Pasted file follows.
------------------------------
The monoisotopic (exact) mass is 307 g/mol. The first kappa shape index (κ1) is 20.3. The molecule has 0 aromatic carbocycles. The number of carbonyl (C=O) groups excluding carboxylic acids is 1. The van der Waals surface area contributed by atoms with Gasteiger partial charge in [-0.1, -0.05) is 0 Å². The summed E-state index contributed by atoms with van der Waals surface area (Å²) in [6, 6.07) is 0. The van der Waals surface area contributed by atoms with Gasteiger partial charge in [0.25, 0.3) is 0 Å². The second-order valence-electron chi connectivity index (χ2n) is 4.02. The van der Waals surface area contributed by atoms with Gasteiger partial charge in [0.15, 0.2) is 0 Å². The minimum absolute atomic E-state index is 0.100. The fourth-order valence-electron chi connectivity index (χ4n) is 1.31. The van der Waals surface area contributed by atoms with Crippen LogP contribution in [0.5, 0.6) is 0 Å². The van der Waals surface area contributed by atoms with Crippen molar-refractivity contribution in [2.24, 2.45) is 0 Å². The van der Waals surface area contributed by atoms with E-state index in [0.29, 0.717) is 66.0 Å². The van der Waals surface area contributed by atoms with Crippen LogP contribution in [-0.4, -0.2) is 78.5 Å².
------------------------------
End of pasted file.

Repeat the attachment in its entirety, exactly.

The monoisotopic (exact) mass is 307 g/mol. The first kappa shape index (κ1) is 20.3. The molecule has 0 aromatic carbocycles. The number of carbonyl (C=O) groups excluding carboxylic acids is 1. The van der Waals surface area contributed by atoms with Gasteiger partial charge in [-0.1, -0.05) is 0 Å². The summed E-state index contributed by atoms with van der Waals surface area (Å²) in [6, 6.07) is 0. The van der Waals surface area contributed by atoms with Gasteiger partial charge in [0.25, 0.3) is 0 Å². The second-order valence-electron chi connectivity index (χ2n) is 4.02. The van der Waals surface area contributed by atoms with Gasteiger partial charge in [0.15, 0.2) is 0 Å². The minimum absolute atomic E-state index is 0.100. The fourth-order valence-electron chi connectivity index (χ4n) is 1.31. The van der Waals surface area contributed by atoms with Crippen LogP contribution in [0.5, 0.6) is 0 Å². The van der Waals surface area contributed by atoms with Crippen molar-refractivity contribution in [2.24, 2.45) is 0 Å². The van der Waals surface area contributed by atoms with E-state index in [0.29, 0.717) is 66.0 Å². The van der Waals surface area contributed by atoms with Crippen LogP contribution in [-0.4, -0.2) is 78.5 Å².